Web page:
Fifteen states have laws that prevent employers from requesting or forcing employees to use paid time off, sick time, or any other earned leave when they report for mandatory jury duty. An employee may choose to use their paid leave for jury duty, but their employer can’t force it as a condition of their service.

Three states—Alabama, Louisiana, and Nebraska—have both this law and a paid jury duty law in place.

In these states, employers must pay their employees for jury duty according to the law’s requirements and cannot request that employees use their paid leave instead of receiving regular pay for the days they miss for jury duty.

The other 12 states only have laws protecting employees’ earned leave from being used for their time away from work while serving jury duty.

Most states have similar language for this law. Using Arizona as an example, the states with this law generally have a version of the following in their statutes:

An employer shall not require or request an employee to use annual, vacation or sick leave for time spent responding to a summons for jury duty, participating in the jury selection process or actually serving on a jury.

Under this law, employers cannot force any type of leave on an employee for time spent serving on a jury, but they also can’t do so if an employee needs to miss work to respond to their summons or go through the selection process.

Some states word this law slightly differently by stating that employers can’t take away or withhold the rights of employees serving jury duty. For example, here’s what Vermont says:

No employer may discharge an employee by reason of his or her service as a juror, or penalize such employee or deprive him or her of any right, privilege, or benefit on a basis which discriminates between such employee and other employees not serving as jurors.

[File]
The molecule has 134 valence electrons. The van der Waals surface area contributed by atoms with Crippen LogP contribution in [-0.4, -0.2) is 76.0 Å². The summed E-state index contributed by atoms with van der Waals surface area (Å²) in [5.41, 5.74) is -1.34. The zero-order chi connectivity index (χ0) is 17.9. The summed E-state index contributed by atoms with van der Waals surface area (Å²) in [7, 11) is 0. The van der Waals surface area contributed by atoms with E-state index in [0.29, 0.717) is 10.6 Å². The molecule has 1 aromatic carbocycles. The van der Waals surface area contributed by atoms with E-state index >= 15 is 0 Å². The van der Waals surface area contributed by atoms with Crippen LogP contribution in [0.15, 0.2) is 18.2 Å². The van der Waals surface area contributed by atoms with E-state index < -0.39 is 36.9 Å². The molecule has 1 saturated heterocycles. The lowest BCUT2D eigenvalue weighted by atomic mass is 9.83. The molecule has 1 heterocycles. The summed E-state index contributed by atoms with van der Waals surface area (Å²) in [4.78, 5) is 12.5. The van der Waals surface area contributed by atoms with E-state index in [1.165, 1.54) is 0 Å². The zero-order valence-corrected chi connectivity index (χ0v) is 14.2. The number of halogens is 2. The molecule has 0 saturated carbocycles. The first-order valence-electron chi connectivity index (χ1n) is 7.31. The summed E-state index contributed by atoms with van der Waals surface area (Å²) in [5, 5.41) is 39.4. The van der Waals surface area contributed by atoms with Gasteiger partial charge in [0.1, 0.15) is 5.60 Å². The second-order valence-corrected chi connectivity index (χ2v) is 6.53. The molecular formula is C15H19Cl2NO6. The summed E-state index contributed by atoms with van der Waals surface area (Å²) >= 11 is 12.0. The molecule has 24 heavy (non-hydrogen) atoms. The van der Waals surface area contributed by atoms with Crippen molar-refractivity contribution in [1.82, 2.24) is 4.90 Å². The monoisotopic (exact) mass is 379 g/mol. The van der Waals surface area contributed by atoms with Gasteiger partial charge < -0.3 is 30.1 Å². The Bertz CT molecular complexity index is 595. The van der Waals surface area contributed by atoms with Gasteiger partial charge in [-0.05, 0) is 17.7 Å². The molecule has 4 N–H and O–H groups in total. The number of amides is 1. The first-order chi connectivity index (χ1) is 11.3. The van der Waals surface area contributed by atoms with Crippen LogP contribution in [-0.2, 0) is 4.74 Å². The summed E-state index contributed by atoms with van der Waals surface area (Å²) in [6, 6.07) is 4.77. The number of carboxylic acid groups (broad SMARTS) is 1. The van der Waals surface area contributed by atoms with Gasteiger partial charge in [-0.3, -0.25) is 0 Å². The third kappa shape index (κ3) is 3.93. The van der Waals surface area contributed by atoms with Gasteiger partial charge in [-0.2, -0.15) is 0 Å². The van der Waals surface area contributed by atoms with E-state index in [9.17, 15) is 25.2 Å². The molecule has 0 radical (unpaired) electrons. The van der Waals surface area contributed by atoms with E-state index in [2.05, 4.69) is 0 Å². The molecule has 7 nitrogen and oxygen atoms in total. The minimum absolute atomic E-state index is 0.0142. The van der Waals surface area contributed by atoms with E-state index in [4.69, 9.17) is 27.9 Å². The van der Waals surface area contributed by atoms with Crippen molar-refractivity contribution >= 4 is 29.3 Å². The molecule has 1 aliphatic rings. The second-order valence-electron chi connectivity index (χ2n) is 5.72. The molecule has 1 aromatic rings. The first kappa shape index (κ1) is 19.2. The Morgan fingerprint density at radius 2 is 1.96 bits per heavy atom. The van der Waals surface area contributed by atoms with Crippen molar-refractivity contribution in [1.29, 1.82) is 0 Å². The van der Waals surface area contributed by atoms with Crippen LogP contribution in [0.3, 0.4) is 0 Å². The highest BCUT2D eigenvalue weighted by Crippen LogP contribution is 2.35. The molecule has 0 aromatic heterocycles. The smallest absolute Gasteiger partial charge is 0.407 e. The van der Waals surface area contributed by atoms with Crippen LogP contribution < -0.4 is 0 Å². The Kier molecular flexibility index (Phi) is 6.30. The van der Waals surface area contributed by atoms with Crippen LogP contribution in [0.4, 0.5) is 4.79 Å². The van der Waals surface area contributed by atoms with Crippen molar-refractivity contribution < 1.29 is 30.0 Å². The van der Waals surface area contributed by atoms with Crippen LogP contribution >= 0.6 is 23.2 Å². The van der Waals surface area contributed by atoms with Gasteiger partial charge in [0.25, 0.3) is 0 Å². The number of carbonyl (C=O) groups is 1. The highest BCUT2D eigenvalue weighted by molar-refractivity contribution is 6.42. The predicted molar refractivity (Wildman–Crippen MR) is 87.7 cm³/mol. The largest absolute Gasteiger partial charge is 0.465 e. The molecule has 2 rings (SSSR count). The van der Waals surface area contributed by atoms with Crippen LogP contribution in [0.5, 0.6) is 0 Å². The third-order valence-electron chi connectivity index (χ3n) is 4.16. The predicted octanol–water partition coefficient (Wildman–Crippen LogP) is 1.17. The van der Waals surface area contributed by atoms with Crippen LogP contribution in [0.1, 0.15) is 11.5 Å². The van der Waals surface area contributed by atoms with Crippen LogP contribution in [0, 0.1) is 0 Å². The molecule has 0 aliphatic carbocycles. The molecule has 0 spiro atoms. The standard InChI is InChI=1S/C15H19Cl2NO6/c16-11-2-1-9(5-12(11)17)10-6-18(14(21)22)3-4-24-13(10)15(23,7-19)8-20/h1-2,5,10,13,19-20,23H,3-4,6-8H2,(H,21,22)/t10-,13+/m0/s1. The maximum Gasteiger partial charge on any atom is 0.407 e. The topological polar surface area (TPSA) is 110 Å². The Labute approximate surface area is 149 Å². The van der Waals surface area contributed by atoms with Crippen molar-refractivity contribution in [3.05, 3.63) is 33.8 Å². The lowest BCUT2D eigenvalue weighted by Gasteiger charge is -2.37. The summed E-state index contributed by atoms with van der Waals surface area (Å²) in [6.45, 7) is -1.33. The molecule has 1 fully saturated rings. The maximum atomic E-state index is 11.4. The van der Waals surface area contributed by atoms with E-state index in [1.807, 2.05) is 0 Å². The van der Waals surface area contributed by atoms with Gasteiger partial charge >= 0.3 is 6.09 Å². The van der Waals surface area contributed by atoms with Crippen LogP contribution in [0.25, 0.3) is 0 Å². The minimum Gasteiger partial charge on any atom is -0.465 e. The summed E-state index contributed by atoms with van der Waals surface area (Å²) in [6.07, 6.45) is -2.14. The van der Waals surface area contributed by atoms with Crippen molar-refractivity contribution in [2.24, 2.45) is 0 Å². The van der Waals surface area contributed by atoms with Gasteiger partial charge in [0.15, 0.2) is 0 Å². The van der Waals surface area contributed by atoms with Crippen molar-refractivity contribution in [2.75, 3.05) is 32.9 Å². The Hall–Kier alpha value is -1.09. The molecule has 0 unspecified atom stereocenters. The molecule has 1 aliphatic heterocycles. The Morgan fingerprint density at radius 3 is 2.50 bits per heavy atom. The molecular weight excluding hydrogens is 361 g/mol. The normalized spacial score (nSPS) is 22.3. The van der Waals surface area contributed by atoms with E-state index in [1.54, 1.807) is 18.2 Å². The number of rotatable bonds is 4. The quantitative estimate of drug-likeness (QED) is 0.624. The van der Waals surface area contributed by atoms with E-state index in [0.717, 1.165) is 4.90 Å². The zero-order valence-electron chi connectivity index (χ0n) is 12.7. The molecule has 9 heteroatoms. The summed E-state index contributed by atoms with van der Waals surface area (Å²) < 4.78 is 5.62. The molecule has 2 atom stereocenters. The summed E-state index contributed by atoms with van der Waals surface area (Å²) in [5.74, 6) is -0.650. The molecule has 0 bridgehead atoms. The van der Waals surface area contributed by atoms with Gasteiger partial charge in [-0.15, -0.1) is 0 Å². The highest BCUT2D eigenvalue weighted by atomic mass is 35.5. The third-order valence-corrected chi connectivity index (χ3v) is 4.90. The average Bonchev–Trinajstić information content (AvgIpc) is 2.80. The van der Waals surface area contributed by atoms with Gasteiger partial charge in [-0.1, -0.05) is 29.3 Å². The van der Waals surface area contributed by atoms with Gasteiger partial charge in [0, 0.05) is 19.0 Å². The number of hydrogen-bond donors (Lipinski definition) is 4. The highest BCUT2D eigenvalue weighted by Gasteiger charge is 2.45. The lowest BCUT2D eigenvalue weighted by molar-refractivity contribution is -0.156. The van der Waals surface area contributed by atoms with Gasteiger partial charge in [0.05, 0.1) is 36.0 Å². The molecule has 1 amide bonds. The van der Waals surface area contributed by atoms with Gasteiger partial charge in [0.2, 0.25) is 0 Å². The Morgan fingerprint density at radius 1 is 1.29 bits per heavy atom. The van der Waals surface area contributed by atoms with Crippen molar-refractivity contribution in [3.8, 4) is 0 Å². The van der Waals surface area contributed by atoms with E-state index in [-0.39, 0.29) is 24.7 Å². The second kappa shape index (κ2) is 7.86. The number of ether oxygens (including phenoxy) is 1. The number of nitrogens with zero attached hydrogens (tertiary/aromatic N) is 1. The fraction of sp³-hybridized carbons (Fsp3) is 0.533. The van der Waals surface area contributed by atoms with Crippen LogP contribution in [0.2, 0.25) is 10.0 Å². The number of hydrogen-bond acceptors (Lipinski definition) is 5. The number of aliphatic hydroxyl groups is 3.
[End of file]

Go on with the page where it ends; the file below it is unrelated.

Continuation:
All employees shall be considered in the service of their employer during all times while serving as jurors in accordance with this section for purposes of determining seniority, fringe benefits, credit toward vacations, and other rights, privileges, and benefits of employment.

Virginia’s code protects employees from virtually any employer penalization for serving on jury duty, including keeping their current and future benefits and leave credits safe.

It’s important to note that most state statutes also include rules surrounding an employee’s responsibility to give their employer proper notice of their absence for jury duty.

For example, Alabama requires employees to notify their employer on their next day of employment following their summons to report. If an employee fails to give the proper notice, the employer may not be required to follow the state’s jury duty laws.

Why Offer PTO for Jury Duty If Your State Doesn’t Require It

Even if your state doesn’t require payment for jury duty, it’s still a good idea to include it in your PTO policy.

Jury duty is mandatory for employees who get summoned. Unless they have a valid excuse, they have to serve. This can take a toll on hourly employees, especially, who rely on their hours worked to boost their paychecks.

In some cases, jurors have to report for several days or weeks, meaning lots of potential missed work. Payments for jurors often aren’t enough to match what they’d make in a typical workday, so offering paid time off for summoned employees is a welcome benefit.

Even if you provide jury duty PTO for just a few days, it’s better than nothing. And it’s just a small way to add a little protection to an unexpected event that could otherwise lead to a significant loss of wages.

If you’re in a state that bars employers from requiring employees to use paid leave for jury duty, you can still provide PTO as a benefit for those summoned for jury duty. You just have to create clear guidelines for it when writing your PTO policy.